Baby girl: “Daddy, you need a haircut.”
Husband: “Do I?”
Baby girl: “Yes, but not too much. Just a little off the top. You don’t want to be bald because then people would laugh at you.”
Husband (after some laughter): “Well baby, I don’t really care if people laugh at me. If they laugh at me because I’m bald, then they’re not good people, right?”
Baby girl: “Right.”
Husband (to me): “Man, every conversation these days turns into some great life lesson, doesn’t it?”
Me: “Yeah. sigh…”
And, it’s true. There seems to be no shortage of conversations we’re having with our 4-year-old these days that turns into some greater message or life lesson.
If she says anything about curly hair, there we are reinforcing the idea that “curly hair is so beautiful!” If we’re talking colors, once again, my husband and I pipe in like a PSA ad to say, “Don’t forget black! Black is such a pretty color.”
To some of you, this may seem a bit unnecessary or even extreme. Why do we continually have to say these things? Why not just let her live her little 4-year-old life, right? But, the truth is that when you’re raising a multicultural child, you have to constantly look out for signs and provide the proper message to your kid. She is surrounded by dolls, ads, friends, and other images that are not like her, so it’s up to her father and I to surround her with images and messages that are like her and remind her that she too should be admired.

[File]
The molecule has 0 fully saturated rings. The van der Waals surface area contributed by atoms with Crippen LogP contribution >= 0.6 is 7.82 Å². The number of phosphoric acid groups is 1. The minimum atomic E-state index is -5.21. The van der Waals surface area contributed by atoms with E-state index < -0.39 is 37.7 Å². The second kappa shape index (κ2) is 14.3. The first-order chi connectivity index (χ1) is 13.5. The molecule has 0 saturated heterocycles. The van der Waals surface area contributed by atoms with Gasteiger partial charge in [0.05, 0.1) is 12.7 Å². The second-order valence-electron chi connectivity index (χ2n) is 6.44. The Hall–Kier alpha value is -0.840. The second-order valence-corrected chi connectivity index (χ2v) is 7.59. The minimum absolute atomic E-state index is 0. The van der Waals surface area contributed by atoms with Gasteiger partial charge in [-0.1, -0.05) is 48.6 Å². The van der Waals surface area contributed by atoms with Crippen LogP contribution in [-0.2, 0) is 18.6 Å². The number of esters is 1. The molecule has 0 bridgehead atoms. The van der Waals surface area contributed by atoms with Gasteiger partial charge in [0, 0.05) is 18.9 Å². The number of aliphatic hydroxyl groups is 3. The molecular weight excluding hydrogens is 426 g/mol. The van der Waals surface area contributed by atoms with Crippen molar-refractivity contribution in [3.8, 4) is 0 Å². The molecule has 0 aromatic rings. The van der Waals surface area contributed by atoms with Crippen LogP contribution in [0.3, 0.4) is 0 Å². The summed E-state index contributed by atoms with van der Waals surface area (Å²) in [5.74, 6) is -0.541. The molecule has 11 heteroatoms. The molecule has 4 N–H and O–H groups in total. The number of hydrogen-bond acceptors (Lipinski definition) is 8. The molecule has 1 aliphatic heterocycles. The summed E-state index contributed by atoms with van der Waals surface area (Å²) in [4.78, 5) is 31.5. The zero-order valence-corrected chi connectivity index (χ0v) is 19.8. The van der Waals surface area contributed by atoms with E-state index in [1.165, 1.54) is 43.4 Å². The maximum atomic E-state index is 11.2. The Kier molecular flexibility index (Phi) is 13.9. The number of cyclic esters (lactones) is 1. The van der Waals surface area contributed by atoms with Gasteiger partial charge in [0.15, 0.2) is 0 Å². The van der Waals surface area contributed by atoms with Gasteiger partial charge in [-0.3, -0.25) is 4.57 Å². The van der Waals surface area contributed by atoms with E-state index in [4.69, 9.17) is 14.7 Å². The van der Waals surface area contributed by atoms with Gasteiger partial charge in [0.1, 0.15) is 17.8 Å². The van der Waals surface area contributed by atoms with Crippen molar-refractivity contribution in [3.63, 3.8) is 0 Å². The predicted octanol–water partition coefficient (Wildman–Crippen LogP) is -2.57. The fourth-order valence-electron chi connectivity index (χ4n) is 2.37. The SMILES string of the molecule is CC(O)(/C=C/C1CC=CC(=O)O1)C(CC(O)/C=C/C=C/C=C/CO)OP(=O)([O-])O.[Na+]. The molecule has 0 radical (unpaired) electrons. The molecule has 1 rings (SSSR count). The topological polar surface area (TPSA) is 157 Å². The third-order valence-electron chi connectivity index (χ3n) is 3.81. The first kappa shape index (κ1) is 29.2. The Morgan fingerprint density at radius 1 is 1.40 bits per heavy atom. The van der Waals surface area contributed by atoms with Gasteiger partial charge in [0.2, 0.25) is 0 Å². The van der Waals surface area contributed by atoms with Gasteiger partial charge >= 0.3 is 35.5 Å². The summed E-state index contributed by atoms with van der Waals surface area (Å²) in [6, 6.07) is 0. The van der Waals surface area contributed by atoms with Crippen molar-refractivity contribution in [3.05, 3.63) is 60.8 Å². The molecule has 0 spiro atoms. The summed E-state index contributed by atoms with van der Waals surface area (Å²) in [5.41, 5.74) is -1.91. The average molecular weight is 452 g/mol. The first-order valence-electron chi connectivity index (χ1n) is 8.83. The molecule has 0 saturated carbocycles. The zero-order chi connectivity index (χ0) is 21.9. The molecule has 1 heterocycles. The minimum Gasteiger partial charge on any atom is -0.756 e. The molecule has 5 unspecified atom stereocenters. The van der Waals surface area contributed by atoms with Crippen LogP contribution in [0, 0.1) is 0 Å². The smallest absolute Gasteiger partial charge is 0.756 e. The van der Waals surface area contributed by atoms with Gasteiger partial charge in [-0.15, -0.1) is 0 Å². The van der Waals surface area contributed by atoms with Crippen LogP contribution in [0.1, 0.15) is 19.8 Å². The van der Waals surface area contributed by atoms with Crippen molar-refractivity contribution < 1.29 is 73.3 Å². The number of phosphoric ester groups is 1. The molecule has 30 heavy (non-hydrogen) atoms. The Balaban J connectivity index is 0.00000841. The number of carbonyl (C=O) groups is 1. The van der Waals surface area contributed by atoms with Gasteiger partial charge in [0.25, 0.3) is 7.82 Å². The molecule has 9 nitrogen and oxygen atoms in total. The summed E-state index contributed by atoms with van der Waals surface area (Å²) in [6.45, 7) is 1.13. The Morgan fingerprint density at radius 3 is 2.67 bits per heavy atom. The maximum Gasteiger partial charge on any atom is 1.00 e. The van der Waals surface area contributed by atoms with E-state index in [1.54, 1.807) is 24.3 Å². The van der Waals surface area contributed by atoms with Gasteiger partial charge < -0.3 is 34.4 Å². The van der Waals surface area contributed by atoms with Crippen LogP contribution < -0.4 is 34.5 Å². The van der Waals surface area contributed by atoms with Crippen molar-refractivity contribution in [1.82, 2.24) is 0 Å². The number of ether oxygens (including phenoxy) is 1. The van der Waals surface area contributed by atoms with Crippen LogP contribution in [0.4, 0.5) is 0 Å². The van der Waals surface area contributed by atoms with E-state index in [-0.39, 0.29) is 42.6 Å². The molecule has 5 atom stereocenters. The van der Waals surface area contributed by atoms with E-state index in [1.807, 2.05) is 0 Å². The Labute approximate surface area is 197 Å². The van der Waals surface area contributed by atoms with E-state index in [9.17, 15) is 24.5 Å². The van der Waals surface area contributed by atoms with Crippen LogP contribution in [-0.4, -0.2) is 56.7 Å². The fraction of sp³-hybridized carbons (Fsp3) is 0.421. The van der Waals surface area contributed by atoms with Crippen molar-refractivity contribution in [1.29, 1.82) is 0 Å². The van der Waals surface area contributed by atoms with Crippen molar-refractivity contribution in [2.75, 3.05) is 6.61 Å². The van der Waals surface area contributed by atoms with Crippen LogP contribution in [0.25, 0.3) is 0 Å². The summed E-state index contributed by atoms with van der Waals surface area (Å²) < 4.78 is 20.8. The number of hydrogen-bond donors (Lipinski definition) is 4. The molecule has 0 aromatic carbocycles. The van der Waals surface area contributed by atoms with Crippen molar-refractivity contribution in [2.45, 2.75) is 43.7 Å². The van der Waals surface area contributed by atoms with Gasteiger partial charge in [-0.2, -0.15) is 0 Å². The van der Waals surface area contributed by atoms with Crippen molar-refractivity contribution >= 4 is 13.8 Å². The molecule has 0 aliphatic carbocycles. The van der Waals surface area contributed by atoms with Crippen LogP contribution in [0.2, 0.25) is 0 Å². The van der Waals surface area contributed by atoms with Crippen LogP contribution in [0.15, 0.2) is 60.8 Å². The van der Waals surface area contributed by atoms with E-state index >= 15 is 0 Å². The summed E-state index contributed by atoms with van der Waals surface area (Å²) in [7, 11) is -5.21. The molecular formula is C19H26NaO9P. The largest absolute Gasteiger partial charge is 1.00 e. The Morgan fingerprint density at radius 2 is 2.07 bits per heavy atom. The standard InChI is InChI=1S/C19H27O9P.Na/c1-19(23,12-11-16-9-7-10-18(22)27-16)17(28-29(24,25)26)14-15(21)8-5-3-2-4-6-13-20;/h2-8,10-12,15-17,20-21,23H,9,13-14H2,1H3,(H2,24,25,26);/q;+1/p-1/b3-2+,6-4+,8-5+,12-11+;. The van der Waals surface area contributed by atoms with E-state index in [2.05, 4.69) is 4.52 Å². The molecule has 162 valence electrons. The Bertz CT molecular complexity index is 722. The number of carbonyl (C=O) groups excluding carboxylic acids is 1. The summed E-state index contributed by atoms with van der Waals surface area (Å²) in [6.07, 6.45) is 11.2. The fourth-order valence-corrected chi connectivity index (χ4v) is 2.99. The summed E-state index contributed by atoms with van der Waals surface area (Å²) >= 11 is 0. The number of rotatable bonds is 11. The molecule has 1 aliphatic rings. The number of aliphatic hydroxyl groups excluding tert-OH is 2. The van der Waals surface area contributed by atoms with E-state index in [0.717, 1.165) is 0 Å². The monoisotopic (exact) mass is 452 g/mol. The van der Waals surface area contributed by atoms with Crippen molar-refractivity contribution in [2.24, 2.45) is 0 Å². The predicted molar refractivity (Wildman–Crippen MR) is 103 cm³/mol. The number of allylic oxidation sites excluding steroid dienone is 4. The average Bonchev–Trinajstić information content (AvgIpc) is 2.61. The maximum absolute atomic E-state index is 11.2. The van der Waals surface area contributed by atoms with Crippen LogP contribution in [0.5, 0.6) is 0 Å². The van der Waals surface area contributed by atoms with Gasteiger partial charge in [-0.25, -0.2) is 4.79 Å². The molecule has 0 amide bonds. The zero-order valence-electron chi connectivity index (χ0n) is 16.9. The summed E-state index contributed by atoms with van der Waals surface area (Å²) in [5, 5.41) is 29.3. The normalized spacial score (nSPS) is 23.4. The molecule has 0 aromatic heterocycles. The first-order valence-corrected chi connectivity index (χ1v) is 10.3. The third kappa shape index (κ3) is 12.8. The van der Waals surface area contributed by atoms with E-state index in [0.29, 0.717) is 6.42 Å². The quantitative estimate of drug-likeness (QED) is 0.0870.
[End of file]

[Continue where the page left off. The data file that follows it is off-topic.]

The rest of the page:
And, it’s not just the media we’re up against. Even family members can be culprits – without really recognizing the side effect. Just a few weeks ago, my own mother said, “Ay no! That will make her hair more curly!” when my husband said he wants to braid (corn row) my daughter’s hair. Once again, there we were saying, “There’s nothing wrong with curly hair!” It’s even difficult for me at times, to be sure I’m sending the right message to her. I have to catch myself from saying things like, “I like my hair better straight,” since I don’t want her to perceive that straight is necessarily better.
It can get exhausting at times to always be thinking about what you’re saying/doing/watching and whether or not it will affect your impressionable 4-year-old’s self-esteem. This is even more true if you’re in what’s considered the “minority” group of society.
In a way, though, all of these conversations are also helping me to feel better about my own self. Who knew that by trying to ensure my daughter grows up confident, in turn, I would help myself feel a little more confident in a body I’ve known for 30 years?
Additional thoughts of mine on multiculturalism: